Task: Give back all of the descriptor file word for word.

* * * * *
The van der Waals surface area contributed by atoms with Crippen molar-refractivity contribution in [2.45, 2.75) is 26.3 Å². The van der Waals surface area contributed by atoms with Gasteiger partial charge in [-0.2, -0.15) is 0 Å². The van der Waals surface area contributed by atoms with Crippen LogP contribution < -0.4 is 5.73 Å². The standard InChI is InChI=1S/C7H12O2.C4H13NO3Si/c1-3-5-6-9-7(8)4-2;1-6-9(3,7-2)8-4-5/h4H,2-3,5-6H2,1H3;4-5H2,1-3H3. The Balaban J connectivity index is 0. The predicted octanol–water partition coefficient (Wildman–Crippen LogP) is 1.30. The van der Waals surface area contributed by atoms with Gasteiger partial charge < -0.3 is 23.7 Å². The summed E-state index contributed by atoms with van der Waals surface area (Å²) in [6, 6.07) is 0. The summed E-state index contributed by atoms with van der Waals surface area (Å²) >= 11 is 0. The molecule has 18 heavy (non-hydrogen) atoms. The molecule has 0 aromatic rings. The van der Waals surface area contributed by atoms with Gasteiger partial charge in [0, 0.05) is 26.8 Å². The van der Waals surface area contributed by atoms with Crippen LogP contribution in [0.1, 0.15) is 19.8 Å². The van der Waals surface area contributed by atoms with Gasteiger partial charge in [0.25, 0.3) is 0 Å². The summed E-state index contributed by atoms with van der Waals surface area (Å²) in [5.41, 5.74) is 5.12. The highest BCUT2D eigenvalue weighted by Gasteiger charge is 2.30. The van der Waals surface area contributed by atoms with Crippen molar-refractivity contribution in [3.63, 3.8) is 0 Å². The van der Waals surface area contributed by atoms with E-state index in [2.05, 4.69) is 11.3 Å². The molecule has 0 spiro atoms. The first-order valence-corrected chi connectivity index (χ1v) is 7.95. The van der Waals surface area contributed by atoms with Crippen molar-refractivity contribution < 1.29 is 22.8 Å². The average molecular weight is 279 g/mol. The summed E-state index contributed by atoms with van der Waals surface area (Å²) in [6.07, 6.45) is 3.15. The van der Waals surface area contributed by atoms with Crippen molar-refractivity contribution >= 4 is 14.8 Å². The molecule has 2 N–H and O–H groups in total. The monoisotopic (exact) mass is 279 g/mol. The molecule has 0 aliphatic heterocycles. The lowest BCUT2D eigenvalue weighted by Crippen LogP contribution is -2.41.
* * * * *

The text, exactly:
The van der Waals surface area contributed by atoms with Crippen molar-refractivity contribution in [2.45, 2.75) is 26.3 Å². The van der Waals surface area contributed by atoms with Gasteiger partial charge in [-0.2, -0.15) is 0 Å². The van der Waals surface area contributed by atoms with Crippen LogP contribution < -0.4 is 5.73 Å². The standard InChI is InChI=1S/C7H12O2.C4H13NO3Si/c1-3-5-6-9-7(8)4-2;1-6-9(3,7-2)8-4-5/h4H,2-3,5-6H2,1H3;4-5H2,1-3H3. The Balaban J connectivity index is 0. The predicted octanol–water partition coefficient (Wildman–Crippen LogP) is 1.30. The van der Waals surface area contributed by atoms with Gasteiger partial charge < -0.3 is 23.7 Å². The summed E-state index contributed by atoms with van der Waals surface area (Å²) in [6, 6.07) is 0. The summed E-state index contributed by atoms with van der Waals surface area (Å²) >= 11 is 0. The molecule has 18 heavy (non-hydrogen) atoms. The molecule has 0 aromatic rings. The van der Waals surface area contributed by atoms with Gasteiger partial charge in [0, 0.05) is 26.8 Å². The van der Waals surface area contributed by atoms with Crippen LogP contribution in [0.1, 0.15) is 19.8 Å². The van der Waals surface area contributed by atoms with Gasteiger partial charge in [0.25, 0.3) is 0 Å². The summed E-state index contributed by atoms with van der Waals surface area (Å²) in [5.41, 5.74) is 5.12. The highest BCUT2D eigenvalue weighted by Gasteiger charge is 2.30. The van der Waals surface area contributed by atoms with Crippen molar-refractivity contribution in [3.63, 3.8) is 0 Å². The van der Waals surface area contributed by atoms with E-state index in [2.05, 4.69) is 11.3 Å². The molecule has 0 spiro atoms. The first-order valence-corrected chi connectivity index (χ1v) is 7.95. The van der Waals surface area contributed by atoms with Crippen molar-refractivity contribution < 1.29 is 22.8 Å². The average molecular weight is 279 g/mol. The summed E-state index contributed by atoms with van der Waals surface area (Å²) in [6.07, 6.45) is 3.15. The van der Waals surface area contributed by atoms with Crippen molar-refractivity contribution >= 4 is 14.8 Å². The molecule has 2 N–H and O–H groups in total. The monoisotopic (exact) mass is 279 g/mol. The molecule has 0 aliphatic heterocycles. The lowest BCUT2D eigenvalue weighted by Crippen LogP contribution is -2.41.